Searching for the IDEAL Duration of Adjuvant Endocrine Therapy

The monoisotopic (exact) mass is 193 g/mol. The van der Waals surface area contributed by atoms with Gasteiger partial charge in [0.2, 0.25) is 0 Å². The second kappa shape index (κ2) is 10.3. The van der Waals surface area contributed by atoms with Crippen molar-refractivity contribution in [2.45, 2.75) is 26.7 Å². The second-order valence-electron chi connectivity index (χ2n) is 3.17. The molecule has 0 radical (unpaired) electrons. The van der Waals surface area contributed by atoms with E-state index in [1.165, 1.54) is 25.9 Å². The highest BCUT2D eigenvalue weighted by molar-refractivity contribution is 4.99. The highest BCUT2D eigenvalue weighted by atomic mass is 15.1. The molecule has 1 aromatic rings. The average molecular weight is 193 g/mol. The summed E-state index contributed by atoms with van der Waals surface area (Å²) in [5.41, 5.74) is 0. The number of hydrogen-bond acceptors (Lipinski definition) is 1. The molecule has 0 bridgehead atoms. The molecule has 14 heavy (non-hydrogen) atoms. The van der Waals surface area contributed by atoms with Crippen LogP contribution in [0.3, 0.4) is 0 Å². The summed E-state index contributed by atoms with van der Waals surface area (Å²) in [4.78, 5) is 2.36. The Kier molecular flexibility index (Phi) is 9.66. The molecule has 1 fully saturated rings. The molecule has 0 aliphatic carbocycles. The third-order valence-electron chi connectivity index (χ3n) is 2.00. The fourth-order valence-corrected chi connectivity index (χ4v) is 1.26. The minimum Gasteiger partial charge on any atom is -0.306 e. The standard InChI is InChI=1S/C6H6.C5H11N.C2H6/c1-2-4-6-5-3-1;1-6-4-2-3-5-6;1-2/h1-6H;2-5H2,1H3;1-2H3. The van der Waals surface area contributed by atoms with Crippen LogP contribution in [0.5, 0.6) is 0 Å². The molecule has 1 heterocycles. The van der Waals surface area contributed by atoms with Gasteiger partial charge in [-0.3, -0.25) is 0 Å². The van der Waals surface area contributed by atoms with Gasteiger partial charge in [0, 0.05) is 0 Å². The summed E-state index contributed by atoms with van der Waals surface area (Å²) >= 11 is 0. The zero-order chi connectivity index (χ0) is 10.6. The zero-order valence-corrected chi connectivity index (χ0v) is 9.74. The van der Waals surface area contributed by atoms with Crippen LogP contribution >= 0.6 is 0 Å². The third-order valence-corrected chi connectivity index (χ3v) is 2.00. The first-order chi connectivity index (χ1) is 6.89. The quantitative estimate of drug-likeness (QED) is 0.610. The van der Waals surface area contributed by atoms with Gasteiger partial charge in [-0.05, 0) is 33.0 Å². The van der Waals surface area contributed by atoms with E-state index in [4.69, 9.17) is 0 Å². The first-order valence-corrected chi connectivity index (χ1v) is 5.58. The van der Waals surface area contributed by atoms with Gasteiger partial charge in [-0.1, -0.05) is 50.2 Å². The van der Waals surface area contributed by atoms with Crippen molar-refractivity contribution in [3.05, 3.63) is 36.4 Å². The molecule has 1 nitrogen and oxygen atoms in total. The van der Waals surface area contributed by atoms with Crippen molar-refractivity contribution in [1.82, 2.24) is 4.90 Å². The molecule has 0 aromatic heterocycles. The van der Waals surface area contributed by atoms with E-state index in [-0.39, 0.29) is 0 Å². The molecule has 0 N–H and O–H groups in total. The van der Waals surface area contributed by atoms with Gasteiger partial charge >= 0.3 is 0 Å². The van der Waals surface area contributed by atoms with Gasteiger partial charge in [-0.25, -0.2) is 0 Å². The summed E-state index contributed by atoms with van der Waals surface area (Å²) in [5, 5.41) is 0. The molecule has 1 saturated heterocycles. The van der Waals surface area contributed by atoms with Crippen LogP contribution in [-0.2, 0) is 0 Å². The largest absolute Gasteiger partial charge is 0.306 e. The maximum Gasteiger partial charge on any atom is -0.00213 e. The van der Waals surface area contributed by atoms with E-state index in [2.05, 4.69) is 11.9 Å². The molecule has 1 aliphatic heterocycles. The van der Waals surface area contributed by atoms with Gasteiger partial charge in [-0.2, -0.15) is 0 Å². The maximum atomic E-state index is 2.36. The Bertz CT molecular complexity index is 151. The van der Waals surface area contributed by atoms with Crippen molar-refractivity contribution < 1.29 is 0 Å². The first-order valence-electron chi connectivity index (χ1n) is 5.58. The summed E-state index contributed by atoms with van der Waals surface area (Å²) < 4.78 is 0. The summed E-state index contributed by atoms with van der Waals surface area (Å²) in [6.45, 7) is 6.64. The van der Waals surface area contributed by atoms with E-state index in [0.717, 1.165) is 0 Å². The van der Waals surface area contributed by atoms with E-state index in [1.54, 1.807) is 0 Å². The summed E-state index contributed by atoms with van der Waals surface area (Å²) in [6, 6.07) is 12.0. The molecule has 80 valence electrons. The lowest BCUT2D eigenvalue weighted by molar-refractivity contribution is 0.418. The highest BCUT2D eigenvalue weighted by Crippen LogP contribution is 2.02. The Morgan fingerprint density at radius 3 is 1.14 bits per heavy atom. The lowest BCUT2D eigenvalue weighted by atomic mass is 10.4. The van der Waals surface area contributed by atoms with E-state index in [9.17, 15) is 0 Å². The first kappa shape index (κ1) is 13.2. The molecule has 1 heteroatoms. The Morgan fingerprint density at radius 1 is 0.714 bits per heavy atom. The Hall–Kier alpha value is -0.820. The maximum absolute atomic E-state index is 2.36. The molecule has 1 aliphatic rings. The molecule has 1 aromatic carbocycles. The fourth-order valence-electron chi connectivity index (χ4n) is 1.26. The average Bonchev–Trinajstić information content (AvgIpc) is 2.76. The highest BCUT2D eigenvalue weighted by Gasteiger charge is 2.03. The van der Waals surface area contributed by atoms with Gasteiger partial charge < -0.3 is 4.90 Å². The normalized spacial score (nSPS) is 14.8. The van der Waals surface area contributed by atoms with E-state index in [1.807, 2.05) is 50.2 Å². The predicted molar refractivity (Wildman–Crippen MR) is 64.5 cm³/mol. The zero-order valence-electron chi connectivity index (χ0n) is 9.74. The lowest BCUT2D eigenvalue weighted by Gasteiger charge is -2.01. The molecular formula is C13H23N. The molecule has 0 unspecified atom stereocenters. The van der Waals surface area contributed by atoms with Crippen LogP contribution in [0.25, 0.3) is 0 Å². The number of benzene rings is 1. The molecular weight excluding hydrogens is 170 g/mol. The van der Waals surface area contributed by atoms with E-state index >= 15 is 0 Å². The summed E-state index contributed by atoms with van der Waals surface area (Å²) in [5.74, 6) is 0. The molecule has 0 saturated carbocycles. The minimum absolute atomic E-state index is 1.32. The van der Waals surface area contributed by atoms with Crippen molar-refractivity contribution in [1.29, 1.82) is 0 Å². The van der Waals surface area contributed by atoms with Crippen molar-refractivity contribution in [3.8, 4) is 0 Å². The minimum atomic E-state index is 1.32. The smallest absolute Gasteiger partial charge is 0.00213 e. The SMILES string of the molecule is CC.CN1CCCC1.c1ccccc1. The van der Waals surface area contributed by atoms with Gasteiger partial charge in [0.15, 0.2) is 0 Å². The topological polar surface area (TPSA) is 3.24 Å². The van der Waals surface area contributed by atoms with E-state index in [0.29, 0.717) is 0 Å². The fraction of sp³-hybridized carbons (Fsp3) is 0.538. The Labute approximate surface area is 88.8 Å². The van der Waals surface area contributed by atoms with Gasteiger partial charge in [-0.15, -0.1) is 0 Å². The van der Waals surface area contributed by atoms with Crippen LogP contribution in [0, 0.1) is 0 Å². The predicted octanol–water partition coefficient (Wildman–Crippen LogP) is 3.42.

Searching for the IDEAL Duration of Adjuvant Endocrine Therapy Adjuvant endocrine therapy is the backbone of systemic treatment for early-stage steroid hormone receptor–positive (HR+) invasive breast cancer. For many years, the selective estrogen receptor modulator tamoxifen was the agent of choice for women of all ages, and randomized clinical trials have shown that a treatment duration of 10 years of tamoxifen is superior to five years (1,2). More recently, individual trials and a meta-analyses have established that most postmenopausal women should receive an aromatase inhibitor (AI) instead of or in addition to tamoxifen as part of their endocrine therapy because of improved outcomes (3–11); however, the optimal duration of AI therapy remains unknown. In this issue, Blok et al. report the results of the Investigation on the Duration of Extended Adjuvant Letrozole treatment (IDEAL) trial (12). From 2007 to 2011, this open-label Dutch multicenter trial randomized 1824 postmenopausal women with early HR+ breast cancer to either 2.5 or five years of adjuvant letrozole after completion of five years of any endocrine therapy. The arms were well balanced, and the trial evaluated a moderately high-risk population (68% received chemotherapy, 61% had pN1-pN3 nodal involvement, and 88% had received AI of some duration). The primary outcome was disease-free survival (DFS). With a median follow-up of 6.6 years, the hazard ratio (HR) for DFS was 0.92 (95% confidence interval [CI] = 0.74 to 1.16). There was also no difference in hazard ratio for overall survival (1.04, 95% = CI = 0.78 to 1.38) or distant recurrences (1.06, 95% CI = 0.78 to 1.45) though a statistically significant reduction in second primary breast cancers (HR = 0.39, 95% CI = 0.19 to 0.81) was observed with five years of letrozole. A preplanned subgroup analysis did not identify a subgroup with statistically significant benefit with five years vs 2.5 years; however, there are plans to complete an exploratory analysis evaluating 10 years of follow-up and investigating possible predictive biomarkers. Safety analysis during the time of active treatment showed a numerical increase in osteoporosis and fractures for longer- vs shorter-duration letrozole (12.7% vs 7.5% and 5.0% vs 2.8%, respectively). The authors are to be congratulated on the completion of this large trial addressing the important question of duration of endocrine therapy in a moderately high-risk postmenopausal population. A strength of the study is that 88% of women had received some years of adjuvant AI, mirroring contemporary practice; also, compliance was carefully monitored. A limitation is that the trial was not powered to be a noninferiority trial. Nonetheless it is an important contribution to the body of reported studies investigating extended (more than five years) AI therapy, including Letrozole in Treating Women With Primary Breast Cancer Who Have Received 5 Years of Aromatase Inhibitor Therapy (MA17.R), Different Durations of Adjuvant Anastrozole Therapy After 2 to 3 Years Tamoxifen Therapy in Breast Cancer (DATA), and Letrozole in Treating Postmenopausal Women Who Have Received Hormone Therapy for Hormone Receptor-Positive Breast Cancer (NSABP 42) (Table 1) (12–15). Final reports from NSABP B-42 and DATA are not yet published, but thus far only MA17.R has demonstrated a statistically significant benefit in the primary end point of DFS (95%, 95% CI = 93% to 96%, vs 91%, 95% CI = 89% to 93%; HR = 0.66, 95% CI = 0.48 to 0.91; P = .01), which was driven primarily by reduction in second primary breast cancers (13). A reduction in second breast cancers was also observed in IDEAL and NSABP B-42. None of the four trials of extended AI therapy has demonstrated a survival benefit, in contrast to the benefit reported with extended tamoxifen (1,2). Most of the extended AI trials showed an increase in osteoporosis and fracture rates with longer AI use. Table 1. Clinical trials evaluating extended adjuvant AI therapy Trial  No. of patients  Design  Population  Primary end point   Secondary end points   5-y DFS (95% CI)  HR (95% CI)  P  Definition  HR (95% CI)  P  MA.17 R Goss et al. 2016 (13)  1918  5 y of letrozole vs placebo after 5 to 10 y of prior therapy including 5 y of AI  51% N+ Prior: 21% AI only 79% tam followed by 5 y of AI  95% (93% to 96%) vs 91% (89% to 93%)  0.66 (0.48 to 0.91)  .01  Contralateral breast primary  0.42 (0.22 to 0.81)  .007  IDEAL Blok et al. 2017 (12)  1824  5 vs 2.5 y of letrozole after 5 y of any therapy  60% N+ Prior: 12% tam 29% AI 59% tam-AI  85.4% vs 82.0% (CIs not given in the Blok paper)  0.92 (0.74 to 1.16)  .49  Second breast primary  0.39 (0.19 to 0.81)  .01  NSABP-B42 Mamounas et al. 2016 (14)  3966  5 y of letrozole vs placebo after 5 y of prior endocrine therapy  42% N+ Prior: 39% tam-AI 61% AI  7-y DFS 84.7% vs 81.3% (CIs not given in the abstract)  0.85 (0.73 to 0.999)  .048*  BCFI Distant recurrence  0.71 (0.56 to 0.89) 0.72 (0.53 to 0.97)  .003 .03  DATA Tjan- Heijnen et al. 2016 (15)  1912  6 vs 3 y of anastrozole after 2 to 3 y of tam  67% N+ Prior: 100% tam  83% vs 79% (CIs not given in the abstract)  0.78 (0.61 to 1.00)  .0528  DFS for the N +   0.71 (0.53 to 0.96)  .02  Trial  No. of patients  Design  Population  Primary end point   Secondary end points   5-y DFS (95% CI)  HR (95% CI)  P  Definition  HR (95% CI)  P  MA.17 R Goss et al. 2016 (13)  1918  5 y of letrozole vs placebo after 5 to 10 y of prior therapy including 5 y of AI  51% N+ Prior: 21% AI only 79% tam followed by 5 y of AI  95% (93% to 96%) vs 91% (89% to 93%)  0.66 (0.48 to 0.91)  .01  Contralateral breast primary  0.42 (0.22 to 0.81)  .007  IDEAL Blok et al. 2017 (12)  1824  5 vs 2.5 y of letrozole after 5 y of any therapy  60% N+ Prior: 12% tam 29% AI 59% tam-AI  85.4% vs 82.0% (CIs not given in the Blok paper)  0.92 (0.74 to 1.16)  .49  Second breast primary  0.39 (0.19 to 0.81)  .01  NSABP-B42 Mamounas et al. 2016 (14)  3966  5 y of letrozole vs placebo after 5 y of prior endocrine therapy  42% N+ Prior: 39% tam-AI 61% AI  7-y DFS 84.7% vs 81.3% (CIs not given in the abstract)  0.85 (0.73 to 0.999)  .048*  BCFI Distant recurrence  0.71 (0.56 to 0.89) 0.72 (0.53 to 0.97)  .003 .03  DATA Tjan- Heijnen et al. 2016 (15)  1912  6 vs 3 y of anastrozole after 2 to 3 y of tam  67% N+ Prior: 100% tam  83% vs 79% (CIs not given in the abstract)  0.78 (0.61 to 1.00)  .0528  DFS for the N +   0.71 (0.53 to 0.96)  .02  * Not statistically significant, cutoff of .0418. BCFI = breast cancer–free interval; CI = confidence interval; DFS = disease-free survival; HR = hazard ratio; N + = node-positive disease; tam = tamoxifen. Given the excellent prognosis that our patients enjoy, extended endocrine trials require thousands of women and substantial time in order to show even a small statistical advantage. As these trials mature, a patient-level meta-analysis could help elucidate the magnitude and type of benefit that women may receive from extended AI therapy. Of course, cross-trial comparisons are fraught with difficulty as the length of extended therapy and type of previous endocrine therapies differ (some participants having never received AI, which is the current standard of care). But at this time, the available data suggest that the majority of the benefit conferred with extended AI is prevention of second primary breast cancers, and improvements in the arguably more important outcomes of improved survival and decreased distant metastasis are not convincingly established. Because there are currently 3.3 million breast cancer survivors in the United States, another critical goal is to minimize overtreatment and improve cancer survivorship. Late side effects of treatment, such as late osteoporotic fractures, are not captured in the time frame of these trials and may lead to an increase in morbidity, mortality, expense, and inability to live independently. It is important to recognize these risks when discussing the risk-benefit ratio for any given woman who is deciding whether to pursue extended AI therapy. To our collective dismay, most adjuvant endocrine therapy trials have failed to define subgroups of HR+ patients that preferentially benefit from a particular type or duration of endocrine therapy; rather, the benefits are assumed to be proportional to the absolute risk of recurrence. In the pursuit of precision therapy, there are ongoing investigations to identify better prognostic or predictive biomarkers that may help further stratify risk over standard clinical factors like stage and grade. Although the Breast Cancer Index is prognostic for late distant recurrence, it remains to be seen if this assay (or others like it) predicts benefit from extended AI therapy (16,17). In the interim, we are reliant on baseline prognostic factors, comorbidities, and patient preference when counseling patients for or against extended adjuvant therapy. In our own practice, we generally recommend against extended AI therapy for women with smaller node-negative cancers and consider a discussion of the risks and benefits for women at higher baseline absolute risk (eg, T3 or node positive) to be appropriate. Because the IDEAL trial was not powered as a noninferiority trial, it is not possible to conclude that 2.5 additional years of AI is as good as five additional years, but the trial does suggest that there is unlikely to be substantial clinical benefit gained from extending total AI treatment from 7.5 to 10 years. Finally, although we may have reached a plateau for risk reduction effects of extended AI therapy, other promising avenues are under investigation. Currently, evidence supports consideration of adjuvant bisphosphonate for postmenopausal women (18). Several trials are evaluating the combination of endocrine therapy with drugs such as CDK4/6 inhibitors (19) or MTOR inhibitors (20) for high-risk disease. Still other trials are investigating novel concepts like lifestyle changes/weight loss (21) or aspirin (22) as well as efforts to increase compliance to endocrine therapy (23) to decrease cancer mortality. We are optimistic that one or more of these approaches will also contribute to our continuing quest to identify the ideal adjuvant therapy. Note The authors have no conflicts of interest to disclose. References 1 Davies C, Pan H, Godwin J, et al.   Long-term effects of continuing adjuvant tamoxifen to 10 years versus stopping at 5 years after diagnosis of oestrogen receptor-positive breast cancer: ATLAS, a randomised trial. Lancet . 2013; 381( 9869): 805– 816. Google Scholar CrossRef Search ADS PubMed  2 Gray RG, Rea D, Handley K, et al.   aTTom: Long-term effects of continuing adjuvant tamoxifen to 10 years versus stopping at 5 years in 6,953 women with early breast cancer. J Clin Oncol . 2013; 31(18_suppl): 5- 5. Google Scholar CrossRef Search ADS   3 Jin H, Tu D, Zhao N, Shepherd LE, Goss PE. Longer-term outcomes of letrozole versus placebo after 5 years of tamoxifen in the NCIC CTG MA.17 trial: Analyses adjusting for treatment crossover. J Clin Oncol . 2012; 30( 7): 718– 721. Google Scholar CrossRef Search ADS PubMed  4 Goss PE, Ingle JN, Martino S, et al.   Randomized trial of letrozole following tamoxifen as extended adjuvant therapy in receptor-positive breast cancer: Updated findings from NCIC CTG MA.17. J Natl Cancer Inst.  2005; 97( 17): 1262– 1271. Google Scholar CrossRef Search ADS PubMed  5 Mamounas EP, Jeong JH, Wickerham DL, et al.   Benefit from exemestane as extended adjuvant therapy after 5 years of adjuvant tamoxifen: Intention-to-treat analysis of the National Surgical Adjuvant Breast and Bowel Project B-33 trial. J Clin Oncol . 2008; 26( 12): 1965– 1971. Google Scholar CrossRef Search ADS PubMed  6 Goss PE, Ingle JN, Martino S, et al.   A randomized trial of letrozole in postmenopausal women after five years of tamoxifen therapy for early-stage breast cancer. N Engl J Med . 2003; 349( 19): 1793– 1802. Google Scholar CrossRef Search ADS PubMed  7 Burstein HJ, Temin S, Anderson H, et al.   Adjuvant endocrine therapy for women with hormone receptor-positive breast cancer: American Society of Clinical Oncology clinical practice guideline focused update. J Clin Oncol . 2014; 32( 21): 2255– 2269. Google Scholar CrossRef Search ADS PubMed  8 Early Breast Cancer Trialists' Collaborative G, Dowsett M, Forbes JF, et al.   Aromatase inhibitors versus tamoxifen in early breast cancer: Patient-level meta-analysis of the randomised trials. Lancet . 2015; 386( 10001): 1341– 1352. Google Scholar CrossRef Search ADS PubMed  9 Jakesz R, Jonat W, Gnant M, et al.   Switching of postmenopausal women with endocrine-responsive early breast cancer to anastrozole after 2 years' adjuvant tamoxifen: Combined results of ABCSG trial 8 and ARNO 95 trial. Lancet.  2005; 366( 9484): 455– 462. Google Scholar CrossRef Search ADS PubMed  10 Howell A, Cuzick J, Baum M, et al.   Results of the ATAC (Arimidex, Tamoxifen, Alone or in Combination) trial after completion of 5 years' adjuvant treatment for breast cancer. Lancet.  2005; 365( 9453): 60– 62. Google Scholar CrossRef Search ADS PubMed  11 Regan MM, Neven P, Giobbie-Hurder A, et al.   Assessment of letrozole and tamoxifen alone and in sequence for postmenopausal women with steroid hormone receptor-positive breast cancer: The BIG 1-98 randomised clinical trial at 8.1 years median follow-up. Lancet Oncol . 2011; 12( 12): 1101– 1108. Google Scholar CrossRef Search ADS PubMed  12 Blok E, Kroep J, Meershoek‐Klein Kranenbarg E, et al.   Optimal duration of extended adjuvant endocrine therapy for early breast cancer; results of the IDEAL‐trial (BOOG 2006‐05). J Natl Cancer Inst . 2018: 110( 1): 40– 48. 13 Goss PE, Ingle JN, Pritchard KI, et al.   Extending aromatase-inhibitor adjuvant therapy to 10 years. N Engl J Med . 2016; 375( 3): 209– 219. Google Scholar CrossRef Search ADS PubMed  14 Mamounas EP P, Bandos H, Lembersky BC C, et al.   A randomized, double-blinded, placebo-controlled clinical trial of extended adjuvant endocrine therapy (tx) with letrozole (L) in postmenopausal women with hormone-receptor (+) breast cancer (BC) who have completed previous adjuvant tx with an aromatase inhibitor (AI): Results from NRG Oncology/NSABP B-42. In: San Antonio Breast Cancer Symposium. San Antonio, TX; 2016. Abstract S1-05. 15 Tjan-Heijnen VC, Van Hellemond IE, Peer PG G, et al.   First results from the multicenter phase III DATA study comparing 3 versus 6 years of anastrozole after 2-3 years of tamoxifen in postmenopausal women with hormone receptor-positive early breast cancer. In: San Antonio Breast Cancer Symposium. San Antonio, TX; 2016. Abstract S1-03. 16 Sgroi DC, Sestak I, Cuzick J, et al.   Prediction of late distant recurrence in patients with oestrogen-receptor-positive breast cancer: A prospective comparison of the breast-cancer index (BCI) assay, 21-gene recurrence score, and IHC4 in the TransATAC study population. Lancet Oncol . 2013; 14( 11): 1067– 1076. Google Scholar CrossRef Search ADS PubMed  17 Zhang Y, Schnabel CA, Schroeder BE, et al.   Breast cancer index identifies early-stage estrogen receptor-positive breast cancer patients at risk for early- and late-distant recurrence. Clin Cancer Res . 2013; 19( 15): 4196– 4205. Google Scholar CrossRef Search ADS PubMed  18 Early Breast Cancer Trialists' Collaborative G, Coleman R, Powles T, et al.   Adjuvant bisphosphonate treatment in early breast cancer: Meta-analyses of individual patient data from randomised trials. Lancet . 2015; 386( 10001): 1353– 1361. Google Scholar CrossRef Search ADS PubMed  19 Bertagnolli M, Mayer E, DeMichele A, Gnant M. PALbociclib CoLlaborative Adjuvant Study: A randomized phase III trial of palbociclib with standard adjuvant endocrine therapy versus standard adjuvant endocrine therapy alone for hormone receptor positive (HR+)/human epidermal growth factor receptor 2 (HER2)-negative early breast cancer (PALLAS). 2015. https://clinicaltrials.gov/ct2/show/NCT02513394?term=PALLAS&rank=1. Accessed May 31, 2017. 20 Chavez-MacGregor M. S1207 hormone therapy with or without everolimus in treating patients with breast cancer (e3) NCT01674140. 2012. https://clinicaltrials.gov/ct2/show/NCT01674140?term=SWOG+everolimus&rank=2. Accessed May 31, 2017. 21 Ligibel J. Breast Cancer WEight Loss Study (BWEL Study) NCT02750826. 2016. https://clinicaltrials.gov/ct2/show/NCT02750826. Accessed May 31, 2017. 22 Chen W. Aspirin in preventing recurrence of cancer in patients with node positive HER2 negative stage II-III breast cancer after chemotherapy, surgery, and/or radiation therapy. NCT02927249. 2016. https://clinicaltrials.gov/ct2/show/NCT02927249. Accessed May 31, 2017. 23 Accordino MK, Hershman DL. Disparities and challenges in adherence to oral antineoplastic agents. Am Soc Clin Oncol Educ Book . 2013: 271– 276. © The Author 2017. Published by Oxford University Press. All rights reserved. For Permissions, please e-mail: journals.permissions@oup.com. http://www.deepdyve.com/assets/images/DeepDyve-Logo-lg.png JNCI: Journal of the National Cancer Institute Oxford University Press